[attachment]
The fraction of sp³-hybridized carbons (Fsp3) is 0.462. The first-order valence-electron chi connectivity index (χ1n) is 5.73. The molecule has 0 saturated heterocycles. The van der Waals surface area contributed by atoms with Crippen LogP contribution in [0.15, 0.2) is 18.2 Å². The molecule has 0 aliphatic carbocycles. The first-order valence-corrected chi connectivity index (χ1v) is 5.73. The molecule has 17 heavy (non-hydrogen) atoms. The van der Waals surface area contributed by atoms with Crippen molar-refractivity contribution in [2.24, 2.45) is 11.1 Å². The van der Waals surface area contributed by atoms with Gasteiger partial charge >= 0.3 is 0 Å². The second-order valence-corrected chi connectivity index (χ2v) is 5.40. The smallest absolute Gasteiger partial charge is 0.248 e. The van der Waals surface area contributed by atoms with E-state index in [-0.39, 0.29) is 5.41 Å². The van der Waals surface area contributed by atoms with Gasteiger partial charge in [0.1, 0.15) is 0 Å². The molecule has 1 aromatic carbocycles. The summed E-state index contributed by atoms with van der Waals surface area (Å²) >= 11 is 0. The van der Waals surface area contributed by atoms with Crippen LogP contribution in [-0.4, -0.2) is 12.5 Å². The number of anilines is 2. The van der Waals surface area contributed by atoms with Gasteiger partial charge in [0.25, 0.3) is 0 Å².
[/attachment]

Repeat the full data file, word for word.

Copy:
The fraction of sp³-hybridized carbons (Fsp3) is 0.462. The first-order valence-electron chi connectivity index (χ1n) is 5.73. The molecule has 0 saturated heterocycles. The van der Waals surface area contributed by atoms with Crippen LogP contribution in [0.15, 0.2) is 18.2 Å². The molecule has 0 aliphatic carbocycles. The first-order valence-corrected chi connectivity index (χ1v) is 5.73. The molecule has 17 heavy (non-hydrogen) atoms. The van der Waals surface area contributed by atoms with Crippen molar-refractivity contribution in [2.24, 2.45) is 11.1 Å². The van der Waals surface area contributed by atoms with Gasteiger partial charge >= 0.3 is 0 Å². The second-order valence-corrected chi connectivity index (χ2v) is 5.40. The smallest absolute Gasteiger partial charge is 0.248 e. The van der Waals surface area contributed by atoms with E-state index in [-0.39, 0.29) is 5.41 Å². The van der Waals surface area contributed by atoms with Gasteiger partial charge in [0.1, 0.15) is 0 Å². The molecule has 1 aromatic carbocycles. The summed E-state index contributed by atoms with van der Waals surface area (Å²) >= 11 is 0. The van der Waals surface area contributed by atoms with Crippen LogP contribution in [-0.4, -0.2) is 12.5 Å². The number of anilines is 2. The van der Waals surface area contributed by atoms with Gasteiger partial charge in [0.25, 0.3) is 0 Å².